Summary: We set ourselves up for failure if we are afraid to risk using all we have been given, if we are shy about our average-ness, and especially if we are ashamed of our poverty. Sermon for Martin Luther King Sunday
On one of our trips to Louisville to see about my mother-in-law, we stayed at a motel right next to a Baptist church. It happened to be a church which had been started as a mission congregation by my home church back when I was a teenager. I told Margaret that I remembered that vacant lot between the motel and the church, because that’s the lot where we used to come out and play church league softball. And I had played, or tried to play, out there on that very lot.
As I reminisced with her about that, I began to remember more than I wanted to. I remembered that, yes, we were supposed to be having good, clean, Christian fun playing softball, but that even in good, clean, Christian softball the object of the game is still to win. Not just to enjoy knocking the ball around the field, but to win the game. And I am afraid that I could not contribute very much toward that aim. I was and still am just about the most non-athletic person that God ever put on this green earth. But I was playing softball, sort of, for the church team.
Well, the way they dealt with that was to put me in deep right field, way, way out there where I would be all alone and could do relatively little harm. Right field, because usually that’s where only the left-handed batters hit, and there weren’t too many of them; and then deep right field, because we played under a special set of rules that put players in near right and near center field, along with the shortstop in near left field, and then the regular fielders went deep. The idea was to give more people a chance to play. So I went to deep right field, where maybe, on a good night, the ball would be hit only two or three times. It was so quiet out in deep right field that I took my copy of “War and Peace” and read the whole thing out there.
However, every now and then somebody would get a piece of the softball and it would come out my way, usually not so that I could catch it on the fly, but at least could get the grounder and throw it somewhere. The trouble was that I was so far out in deep right field that when I did manage to get the ball (usually after kicking it a couple of times and stumbling over it once or twice) .. when I did manage to get the ball, I couldn’t throw it to any place that mattered. The runners were too far ahead, or the distances were too long, or my glasses had fallen off .. or whatever. In other words, I was a total disaster even in deep right field.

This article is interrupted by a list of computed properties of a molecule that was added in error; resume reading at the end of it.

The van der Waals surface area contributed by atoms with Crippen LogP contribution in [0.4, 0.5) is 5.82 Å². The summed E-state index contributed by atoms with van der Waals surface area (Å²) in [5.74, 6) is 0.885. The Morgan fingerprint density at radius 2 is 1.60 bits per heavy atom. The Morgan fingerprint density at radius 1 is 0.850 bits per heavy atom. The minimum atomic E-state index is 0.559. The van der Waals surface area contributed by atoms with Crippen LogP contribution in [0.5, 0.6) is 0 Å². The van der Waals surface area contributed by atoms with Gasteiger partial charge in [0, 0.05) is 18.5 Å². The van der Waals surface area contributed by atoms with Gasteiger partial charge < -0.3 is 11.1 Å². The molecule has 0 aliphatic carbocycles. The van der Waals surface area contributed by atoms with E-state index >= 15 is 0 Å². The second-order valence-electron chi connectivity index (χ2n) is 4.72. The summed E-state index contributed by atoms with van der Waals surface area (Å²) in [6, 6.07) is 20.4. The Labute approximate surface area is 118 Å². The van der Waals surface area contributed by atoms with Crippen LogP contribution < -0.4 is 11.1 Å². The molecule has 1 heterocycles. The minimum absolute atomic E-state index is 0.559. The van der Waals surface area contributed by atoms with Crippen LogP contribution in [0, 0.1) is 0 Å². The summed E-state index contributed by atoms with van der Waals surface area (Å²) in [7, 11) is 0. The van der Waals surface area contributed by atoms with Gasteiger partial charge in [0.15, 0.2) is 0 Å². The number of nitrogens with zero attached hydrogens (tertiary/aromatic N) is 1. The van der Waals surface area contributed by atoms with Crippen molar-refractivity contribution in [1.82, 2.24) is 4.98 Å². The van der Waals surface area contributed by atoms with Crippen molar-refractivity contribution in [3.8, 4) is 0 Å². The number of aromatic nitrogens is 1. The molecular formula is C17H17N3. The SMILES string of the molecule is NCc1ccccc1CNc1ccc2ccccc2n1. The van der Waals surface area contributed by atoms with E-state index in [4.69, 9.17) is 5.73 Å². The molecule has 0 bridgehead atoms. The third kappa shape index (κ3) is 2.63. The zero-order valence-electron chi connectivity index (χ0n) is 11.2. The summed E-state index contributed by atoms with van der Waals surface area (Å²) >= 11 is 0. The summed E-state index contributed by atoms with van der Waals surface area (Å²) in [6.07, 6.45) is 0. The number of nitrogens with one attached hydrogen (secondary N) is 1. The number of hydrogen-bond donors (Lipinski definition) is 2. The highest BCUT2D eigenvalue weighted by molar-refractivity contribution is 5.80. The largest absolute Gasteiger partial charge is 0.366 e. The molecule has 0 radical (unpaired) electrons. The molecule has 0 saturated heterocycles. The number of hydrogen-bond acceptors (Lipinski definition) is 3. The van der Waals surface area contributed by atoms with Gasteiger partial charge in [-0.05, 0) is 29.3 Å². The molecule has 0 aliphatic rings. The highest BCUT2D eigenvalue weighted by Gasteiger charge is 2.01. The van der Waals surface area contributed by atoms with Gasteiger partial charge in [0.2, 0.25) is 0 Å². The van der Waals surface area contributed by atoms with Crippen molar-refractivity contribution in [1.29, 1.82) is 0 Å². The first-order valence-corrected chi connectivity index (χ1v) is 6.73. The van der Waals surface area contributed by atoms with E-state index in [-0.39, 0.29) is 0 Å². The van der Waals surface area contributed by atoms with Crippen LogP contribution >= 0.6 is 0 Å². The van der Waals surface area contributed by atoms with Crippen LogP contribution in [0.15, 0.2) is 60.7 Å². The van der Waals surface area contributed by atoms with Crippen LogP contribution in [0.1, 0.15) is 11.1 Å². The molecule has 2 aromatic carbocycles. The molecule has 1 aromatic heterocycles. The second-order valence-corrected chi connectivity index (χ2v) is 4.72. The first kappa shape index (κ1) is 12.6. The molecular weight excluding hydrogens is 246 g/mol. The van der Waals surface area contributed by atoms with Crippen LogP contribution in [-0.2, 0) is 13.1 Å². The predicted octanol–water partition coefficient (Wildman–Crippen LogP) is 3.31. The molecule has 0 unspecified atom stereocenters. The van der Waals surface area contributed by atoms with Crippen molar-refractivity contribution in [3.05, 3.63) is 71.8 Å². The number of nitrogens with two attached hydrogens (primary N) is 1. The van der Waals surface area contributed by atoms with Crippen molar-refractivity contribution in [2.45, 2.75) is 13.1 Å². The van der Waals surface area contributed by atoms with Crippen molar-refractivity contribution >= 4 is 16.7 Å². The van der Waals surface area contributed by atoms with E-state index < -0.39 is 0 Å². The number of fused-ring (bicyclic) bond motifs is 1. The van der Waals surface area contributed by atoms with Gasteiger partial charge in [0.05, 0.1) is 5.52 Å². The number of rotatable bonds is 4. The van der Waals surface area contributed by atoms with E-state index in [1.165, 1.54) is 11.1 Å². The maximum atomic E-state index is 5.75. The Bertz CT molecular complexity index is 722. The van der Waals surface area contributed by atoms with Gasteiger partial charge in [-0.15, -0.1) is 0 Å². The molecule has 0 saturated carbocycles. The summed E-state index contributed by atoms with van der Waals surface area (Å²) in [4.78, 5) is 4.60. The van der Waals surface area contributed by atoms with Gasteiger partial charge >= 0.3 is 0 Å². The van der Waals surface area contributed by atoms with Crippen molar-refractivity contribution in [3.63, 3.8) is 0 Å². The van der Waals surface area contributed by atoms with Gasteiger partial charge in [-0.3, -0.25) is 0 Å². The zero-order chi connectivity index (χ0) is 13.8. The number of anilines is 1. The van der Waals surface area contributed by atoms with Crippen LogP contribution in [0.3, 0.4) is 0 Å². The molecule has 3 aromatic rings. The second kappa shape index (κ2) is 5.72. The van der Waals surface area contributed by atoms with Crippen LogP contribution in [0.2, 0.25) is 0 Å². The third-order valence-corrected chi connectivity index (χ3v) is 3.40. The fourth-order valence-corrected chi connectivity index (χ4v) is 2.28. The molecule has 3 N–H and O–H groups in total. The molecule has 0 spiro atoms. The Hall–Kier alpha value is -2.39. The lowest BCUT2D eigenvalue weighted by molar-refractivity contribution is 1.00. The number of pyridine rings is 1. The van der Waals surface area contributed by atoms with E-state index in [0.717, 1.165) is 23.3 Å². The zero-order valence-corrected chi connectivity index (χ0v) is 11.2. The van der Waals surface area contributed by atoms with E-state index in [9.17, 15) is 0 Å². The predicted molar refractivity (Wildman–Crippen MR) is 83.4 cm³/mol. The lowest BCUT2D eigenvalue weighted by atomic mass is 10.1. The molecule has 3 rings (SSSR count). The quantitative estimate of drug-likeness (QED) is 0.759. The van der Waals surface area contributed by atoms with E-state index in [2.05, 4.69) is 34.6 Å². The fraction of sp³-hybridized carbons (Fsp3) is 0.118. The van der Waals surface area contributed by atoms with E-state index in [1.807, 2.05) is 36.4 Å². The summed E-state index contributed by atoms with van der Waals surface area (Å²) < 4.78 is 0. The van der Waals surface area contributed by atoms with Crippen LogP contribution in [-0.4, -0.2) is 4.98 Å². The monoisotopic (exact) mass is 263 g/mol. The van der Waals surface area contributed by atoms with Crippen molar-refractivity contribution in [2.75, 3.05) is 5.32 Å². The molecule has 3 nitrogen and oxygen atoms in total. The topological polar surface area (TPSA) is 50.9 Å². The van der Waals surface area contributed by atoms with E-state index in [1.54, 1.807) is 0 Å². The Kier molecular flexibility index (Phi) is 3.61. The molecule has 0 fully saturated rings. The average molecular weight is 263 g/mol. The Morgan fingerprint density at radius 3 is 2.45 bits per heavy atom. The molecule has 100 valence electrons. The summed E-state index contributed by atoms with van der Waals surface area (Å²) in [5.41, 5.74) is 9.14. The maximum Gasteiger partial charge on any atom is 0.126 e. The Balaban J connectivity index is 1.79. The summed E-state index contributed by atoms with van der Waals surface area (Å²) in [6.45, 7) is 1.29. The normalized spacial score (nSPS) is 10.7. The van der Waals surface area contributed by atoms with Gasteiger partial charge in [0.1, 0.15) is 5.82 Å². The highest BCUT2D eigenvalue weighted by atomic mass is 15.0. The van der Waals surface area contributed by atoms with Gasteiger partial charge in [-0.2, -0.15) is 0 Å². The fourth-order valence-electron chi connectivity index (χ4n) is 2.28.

Now have you figured out that it was not only my total lack of athletic ability? It was also that I was set up to fail! I was programmed to mess up! I was expected to do poorly. They put me so far out there, with my weak eyes, skinny arms, and clumsy legs; they expected me to fail, and I did! I did not disappoint them! I did exactly what they set me up to do: mess up! Yes, it was a setup!
It was a setup, not just because of my lack of ability, but also because the system put me in the wrong place. It was a setup, not only because the system put me in the wrong place, but also because I was afraid. I was afraid of what I was supposed to do, and just about prayed, every inning, that no balls would come my way. If I could just avoid having to risk anything, you see, I would come through unscathed. I knew it was a setup, and I was afraid. That’s a potent formula for disaster!